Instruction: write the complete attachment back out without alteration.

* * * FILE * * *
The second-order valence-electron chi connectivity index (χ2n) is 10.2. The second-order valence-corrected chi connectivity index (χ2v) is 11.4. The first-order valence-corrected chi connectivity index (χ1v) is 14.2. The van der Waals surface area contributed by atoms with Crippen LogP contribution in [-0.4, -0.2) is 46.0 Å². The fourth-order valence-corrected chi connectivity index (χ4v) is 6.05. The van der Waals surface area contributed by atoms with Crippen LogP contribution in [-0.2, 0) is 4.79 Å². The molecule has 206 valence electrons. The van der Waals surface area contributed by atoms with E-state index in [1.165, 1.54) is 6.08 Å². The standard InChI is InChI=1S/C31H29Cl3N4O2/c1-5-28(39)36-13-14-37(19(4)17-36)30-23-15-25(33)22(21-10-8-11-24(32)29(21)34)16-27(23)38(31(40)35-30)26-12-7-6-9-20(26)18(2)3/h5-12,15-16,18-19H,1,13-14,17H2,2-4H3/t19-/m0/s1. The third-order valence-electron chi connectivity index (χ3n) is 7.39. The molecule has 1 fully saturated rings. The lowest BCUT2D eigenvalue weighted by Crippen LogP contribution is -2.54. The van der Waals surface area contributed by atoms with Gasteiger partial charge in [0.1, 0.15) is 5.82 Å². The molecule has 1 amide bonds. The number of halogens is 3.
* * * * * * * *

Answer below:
The second-order valence-electron chi connectivity index (χ2n) is 10.2. The second-order valence-corrected chi connectivity index (χ2v) is 11.4. The first-order valence-corrected chi connectivity index (χ1v) is 14.2. The van der Waals surface area contributed by atoms with Crippen LogP contribution in [-0.4, -0.2) is 46.0 Å². The fourth-order valence-corrected chi connectivity index (χ4v) is 6.05. The van der Waals surface area contributed by atoms with Crippen LogP contribution in [-0.2, 0) is 4.79 Å². The molecule has 206 valence electrons. The van der Waals surface area contributed by atoms with E-state index in [1.165, 1.54) is 6.08 Å². The standard InChI is InChI=1S/C31H29Cl3N4O2/c1-5-28(39)36-13-14-37(19(4)17-36)30-23-15-25(33)22(21-10-8-11-24(32)29(21)34)16-27(23)38(31(40)35-30)26-12-7-6-9-20(26)18(2)3/h5-12,15-16,18-19H,1,13-14,17H2,2-4H3/t19-/m0/s1. The third-order valence-electron chi connectivity index (χ3n) is 7.39. The molecule has 1 fully saturated rings. The lowest BCUT2D eigenvalue weighted by Crippen LogP contribution is -2.54. The van der Waals surface area contributed by atoms with Gasteiger partial charge in [0.1, 0.15) is 5.82 Å². The molecule has 1 amide bonds. The number of halogens is 3.